'All too often we react to our thoughts as if they are the absolute truth, or as if we must give them all our attention. The psychological jargon for this reaction is ‘cognitive fusion’.'
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Russ Harris, the author of The Happiness Trap, explains to us the difference between cognitive fusion and cognitive defusion.
‘Cognition’ is the technical term for a product of the mind, such as a thought, image or memory. ‘Fusion’ means a blending or melding together. ‘Cognitive fusion’ means that the thought and the thing it refers to—the story and the event—become blended.
Thus, we react to words about a lemon as if a lemon is actually present; we react to words in a crime novel as if someone really is about to be murdered; we react to words like ‘I’m useless’ as if we actually are useless; and we react to words like ‘I’m going to fail’ as if failure is a foregone conclusion.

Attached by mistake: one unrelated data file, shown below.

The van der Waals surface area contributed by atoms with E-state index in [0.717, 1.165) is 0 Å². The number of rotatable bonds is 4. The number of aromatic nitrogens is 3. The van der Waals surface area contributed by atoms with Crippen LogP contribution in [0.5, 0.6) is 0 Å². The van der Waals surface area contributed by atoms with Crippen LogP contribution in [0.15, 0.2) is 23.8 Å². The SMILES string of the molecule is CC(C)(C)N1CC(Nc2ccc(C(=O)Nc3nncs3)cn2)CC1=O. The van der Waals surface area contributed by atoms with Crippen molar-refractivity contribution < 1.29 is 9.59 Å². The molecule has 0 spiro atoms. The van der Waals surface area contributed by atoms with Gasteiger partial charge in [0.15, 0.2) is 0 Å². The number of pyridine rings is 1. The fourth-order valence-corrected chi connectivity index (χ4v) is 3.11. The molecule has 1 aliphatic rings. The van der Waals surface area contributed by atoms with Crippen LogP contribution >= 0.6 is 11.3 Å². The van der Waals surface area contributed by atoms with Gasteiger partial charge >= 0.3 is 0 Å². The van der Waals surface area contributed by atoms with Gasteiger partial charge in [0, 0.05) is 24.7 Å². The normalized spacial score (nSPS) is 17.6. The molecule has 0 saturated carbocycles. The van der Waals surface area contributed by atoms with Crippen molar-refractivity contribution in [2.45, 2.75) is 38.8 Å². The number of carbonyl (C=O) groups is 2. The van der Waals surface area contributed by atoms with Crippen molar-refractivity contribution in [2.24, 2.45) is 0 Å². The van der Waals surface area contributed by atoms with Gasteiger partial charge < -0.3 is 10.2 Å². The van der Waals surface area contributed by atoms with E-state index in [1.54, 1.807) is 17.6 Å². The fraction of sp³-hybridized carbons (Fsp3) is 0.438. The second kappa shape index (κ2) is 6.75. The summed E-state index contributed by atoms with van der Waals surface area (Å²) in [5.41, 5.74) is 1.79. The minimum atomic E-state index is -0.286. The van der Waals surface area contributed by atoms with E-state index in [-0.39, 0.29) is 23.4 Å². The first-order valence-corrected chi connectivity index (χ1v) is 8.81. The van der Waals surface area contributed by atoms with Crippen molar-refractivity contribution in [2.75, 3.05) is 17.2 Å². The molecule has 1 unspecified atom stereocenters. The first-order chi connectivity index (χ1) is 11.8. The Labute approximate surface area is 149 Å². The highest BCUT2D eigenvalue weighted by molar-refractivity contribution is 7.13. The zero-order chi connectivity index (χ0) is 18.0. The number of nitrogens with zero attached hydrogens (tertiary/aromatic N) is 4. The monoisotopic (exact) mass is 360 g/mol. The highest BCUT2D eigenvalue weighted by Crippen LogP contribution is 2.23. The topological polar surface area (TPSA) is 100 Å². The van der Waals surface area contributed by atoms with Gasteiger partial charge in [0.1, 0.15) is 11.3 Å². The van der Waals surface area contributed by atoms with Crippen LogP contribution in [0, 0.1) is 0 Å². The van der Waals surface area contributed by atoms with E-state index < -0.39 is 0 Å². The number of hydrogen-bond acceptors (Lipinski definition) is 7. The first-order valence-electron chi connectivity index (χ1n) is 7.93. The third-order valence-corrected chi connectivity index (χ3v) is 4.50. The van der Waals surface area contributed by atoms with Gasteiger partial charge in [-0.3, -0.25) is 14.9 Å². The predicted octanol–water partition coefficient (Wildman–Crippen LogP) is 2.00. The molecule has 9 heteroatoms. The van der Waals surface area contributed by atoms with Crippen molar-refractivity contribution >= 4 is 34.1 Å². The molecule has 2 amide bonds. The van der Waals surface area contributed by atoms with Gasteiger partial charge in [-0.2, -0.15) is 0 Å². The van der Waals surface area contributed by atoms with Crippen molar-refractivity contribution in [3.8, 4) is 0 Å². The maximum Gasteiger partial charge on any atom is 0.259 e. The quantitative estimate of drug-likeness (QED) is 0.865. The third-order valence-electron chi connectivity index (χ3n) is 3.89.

In a state of cognitive fusion, it seems as if:
- Thoughts are reality—as if what we’re thinking were actually happening.
- Thoughts are the truth—we completely believe them.
- Thoughts are important—we take them seriously and give them our full attention.
- Thoughts are orders—we automatically obey them.
- Thoughts are wise—we assume they know best and we follow their advice.
- Thoughts can be threats—some thoughts can be deeply disturbing or frightening.
Cognitive defusion reminds us that thoughts are just words.
In a state of defusion, we recognise:
- Thoughts are merely sounds, words, stories or bits of language.
- Thoughts may or may not be true; we don’t automatically believe them.
- Thoughts may or may not be important; we pay attention only if they’re helpful.
- Thoughts are definitely not orders; we certainly don’t have to obey them.
- Thoughts may or may not be wise; we don’t automatically follow their advice.
- Thoughts are never threats; even the most negative of thoughts is not deeply disturbing or frightening.
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